Wilmette is home to a lot of interesting trivia: the “Home Alone” church is here, Bill Murray (and his siblings) grew up here, famous photographer Vivian Meier captured many images here.
This one you probably don’t know: The largest American Red Cross blood drive in Chicagoland (maybe in the state) is held in Wilmette.
Hundreds of participants are already signed up for the ninth annual Super Sunday Blood Drive scheduled from 8 a.m.-2 p.m. on Sunday, Feb. 11, at St. Francis Xavier, 808 Linden Ave. in honor of Kevin Joseph Smith Burke.
Jeff Later, who founded the drive, said more than 350 people have registered and he expects more than 400 to donate blood during the Super Bowl Sunday event, as organizers try to fill 450 available appointments.
Later and company welcomed about three dozen donors the first year of the blood drive eight years ago. The event then grew but it took on new life in 2017, when Later connected with Kathryn Smith to dedicate the drive in honor of her son, Kevin Joseph Smith Burke, who died earlier that year.
Kevin graduated in 2008 from St. Francis Xavier and in 2012 from New Trier High School, where he was a rower and a swimmer. He was a Loyola University student when he died in Chicago at the age of 23.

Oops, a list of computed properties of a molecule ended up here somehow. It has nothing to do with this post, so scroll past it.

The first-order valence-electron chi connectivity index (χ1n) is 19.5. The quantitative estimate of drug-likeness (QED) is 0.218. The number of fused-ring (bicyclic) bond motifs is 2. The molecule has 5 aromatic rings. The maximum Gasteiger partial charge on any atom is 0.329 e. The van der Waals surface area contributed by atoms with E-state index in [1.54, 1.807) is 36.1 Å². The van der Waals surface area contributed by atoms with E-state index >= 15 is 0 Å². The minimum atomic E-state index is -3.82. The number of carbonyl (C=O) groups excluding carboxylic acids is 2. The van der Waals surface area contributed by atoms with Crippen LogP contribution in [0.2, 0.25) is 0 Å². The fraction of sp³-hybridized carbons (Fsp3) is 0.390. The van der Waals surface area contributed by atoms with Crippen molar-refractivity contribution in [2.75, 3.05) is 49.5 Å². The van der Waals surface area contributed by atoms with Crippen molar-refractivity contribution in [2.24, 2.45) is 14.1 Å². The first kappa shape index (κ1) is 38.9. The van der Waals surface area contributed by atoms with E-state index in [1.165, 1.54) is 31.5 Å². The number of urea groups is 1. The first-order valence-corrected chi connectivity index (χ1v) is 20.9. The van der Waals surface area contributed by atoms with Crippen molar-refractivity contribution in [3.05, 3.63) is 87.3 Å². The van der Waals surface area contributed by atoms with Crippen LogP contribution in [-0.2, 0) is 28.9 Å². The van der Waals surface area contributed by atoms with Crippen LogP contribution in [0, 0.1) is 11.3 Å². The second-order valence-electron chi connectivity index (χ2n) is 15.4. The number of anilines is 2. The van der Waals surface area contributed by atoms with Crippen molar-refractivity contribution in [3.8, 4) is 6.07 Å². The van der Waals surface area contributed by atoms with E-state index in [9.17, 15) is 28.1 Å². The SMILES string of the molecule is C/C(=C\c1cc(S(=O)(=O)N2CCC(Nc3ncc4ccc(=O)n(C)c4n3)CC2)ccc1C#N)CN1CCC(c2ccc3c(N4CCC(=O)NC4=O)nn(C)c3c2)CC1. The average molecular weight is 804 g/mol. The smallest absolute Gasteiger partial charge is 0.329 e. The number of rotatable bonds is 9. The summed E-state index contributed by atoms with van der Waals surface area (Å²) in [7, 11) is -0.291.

Kathryn Smith has gotten more involved since then and has helped turn the event into much more than a blood drive.
“It’s an incredibly emotional day for me when I’m there,” she said. “So many people come to honor him and our family. … It’s just really heartwarming.
“It’s great to know that each pint of blood can save up to three lives. It’s really wonderful we can honor him in that way.”
While organizers like Later and Smith hope for 400-plus donors, certainly more than that will be in the SFX gymnasium to enjoy the community affair, which also includes a potluck of chilis, soups, sandwiches and more. Even the Girl Scouts come out — with their cookies of course.
The drive is especially important this year. A few weeks ago, on Jan. 8, the American Red Cross issued an alert saying that it is experiencing the lowest number of blood donations in 20 years, and the number of blood donors reportedly has dropped 40 percent in 20 years.
“Small changes in blood donor turnout can have a huge impact on the availability of blood products and dramatic consequences for those in need of an emergency blood transfusion,” said Dr. Eric Gehrie, executive physician director for the Red Cross, in the statement. “More challenges may lie ahead as the potential for severe winter weather and seasonal illness may compound the dire blood supply situation.
“Donors of all types — especially those with type O blood and those giving platelets — are urged to give now.”
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